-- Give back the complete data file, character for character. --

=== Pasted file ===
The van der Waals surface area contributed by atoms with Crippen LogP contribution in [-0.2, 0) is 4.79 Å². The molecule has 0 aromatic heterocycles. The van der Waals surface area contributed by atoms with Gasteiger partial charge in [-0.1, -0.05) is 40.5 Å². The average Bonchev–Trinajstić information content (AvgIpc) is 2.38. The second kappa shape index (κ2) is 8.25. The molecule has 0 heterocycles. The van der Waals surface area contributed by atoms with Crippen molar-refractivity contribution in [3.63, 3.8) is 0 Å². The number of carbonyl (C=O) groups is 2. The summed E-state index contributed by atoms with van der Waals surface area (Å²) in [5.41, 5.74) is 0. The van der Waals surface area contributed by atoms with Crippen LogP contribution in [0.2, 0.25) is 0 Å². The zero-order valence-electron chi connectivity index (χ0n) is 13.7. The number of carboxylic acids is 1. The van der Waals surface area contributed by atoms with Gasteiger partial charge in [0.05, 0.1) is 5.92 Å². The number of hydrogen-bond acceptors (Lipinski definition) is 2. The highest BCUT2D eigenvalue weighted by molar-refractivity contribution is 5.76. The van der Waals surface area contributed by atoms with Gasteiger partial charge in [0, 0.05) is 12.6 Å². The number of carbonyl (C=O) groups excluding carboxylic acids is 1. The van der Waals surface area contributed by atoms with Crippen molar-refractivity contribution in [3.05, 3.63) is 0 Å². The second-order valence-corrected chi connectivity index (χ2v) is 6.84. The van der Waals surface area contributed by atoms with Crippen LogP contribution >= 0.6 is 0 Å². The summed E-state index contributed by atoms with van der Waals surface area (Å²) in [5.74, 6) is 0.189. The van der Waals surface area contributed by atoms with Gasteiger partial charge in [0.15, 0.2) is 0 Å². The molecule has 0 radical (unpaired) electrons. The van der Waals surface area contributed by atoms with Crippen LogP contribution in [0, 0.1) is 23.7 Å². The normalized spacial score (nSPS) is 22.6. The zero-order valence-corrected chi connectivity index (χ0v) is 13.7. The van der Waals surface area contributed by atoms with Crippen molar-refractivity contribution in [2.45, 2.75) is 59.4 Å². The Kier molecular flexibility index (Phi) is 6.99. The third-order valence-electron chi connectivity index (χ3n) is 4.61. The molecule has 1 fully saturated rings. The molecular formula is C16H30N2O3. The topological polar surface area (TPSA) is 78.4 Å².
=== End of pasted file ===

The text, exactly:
The van der Waals surface area contributed by atoms with Crippen LogP contribution in [-0.2, 0) is 4.79 Å². The molecule has 0 aromatic heterocycles. The van der Waals surface area contributed by atoms with Gasteiger partial charge in [-0.1, -0.05) is 40.5 Å². The average Bonchev–Trinajstić information content (AvgIpc) is 2.38. The second kappa shape index (κ2) is 8.25. The molecule has 0 heterocycles. The van der Waals surface area contributed by atoms with Crippen molar-refractivity contribution in [3.63, 3.8) is 0 Å². The number of carbonyl (C=O) groups is 2. The summed E-state index contributed by atoms with van der Waals surface area (Å²) in [5.41, 5.74) is 0. The van der Waals surface area contributed by atoms with Crippen LogP contribution in [0.2, 0.25) is 0 Å². The zero-order valence-electron chi connectivity index (χ0n) is 13.7. The number of carboxylic acids is 1. The van der Waals surface area contributed by atoms with Gasteiger partial charge in [0.05, 0.1) is 5.92 Å². The number of hydrogen-bond acceptors (Lipinski definition) is 2. The highest BCUT2D eigenvalue weighted by molar-refractivity contribution is 5.76. The van der Waals surface area contributed by atoms with Gasteiger partial charge in [0, 0.05) is 12.6 Å². The number of carbonyl (C=O) groups excluding carboxylic acids is 1. The van der Waals surface area contributed by atoms with Crippen molar-refractivity contribution in [3.05, 3.63) is 0 Å². The second-order valence-corrected chi connectivity index (χ2v) is 6.84. The van der Waals surface area contributed by atoms with Crippen LogP contribution >= 0.6 is 0 Å². The summed E-state index contributed by atoms with van der Waals surface area (Å²) in [5.74, 6) is 0.189. The van der Waals surface area contributed by atoms with Gasteiger partial charge in [0.15, 0.2) is 0 Å². The molecule has 0 radical (unpaired) electrons. The van der Waals surface area contributed by atoms with Crippen LogP contribution in [0, 0.1) is 23.7 Å². The normalized spacial score (nSPS) is 22.6. The zero-order valence-corrected chi connectivity index (χ0v) is 13.7. The van der Waals surface area contributed by atoms with Crippen molar-refractivity contribution in [2.45, 2.75) is 59.4 Å². The Kier molecular flexibility index (Phi) is 6.99. The third-order valence-electron chi connectivity index (χ3n) is 4.61. The molecule has 1 fully saturated rings. The molecular formula is C16H30N2O3. The topological polar surface area (TPSA) is 78.4 Å².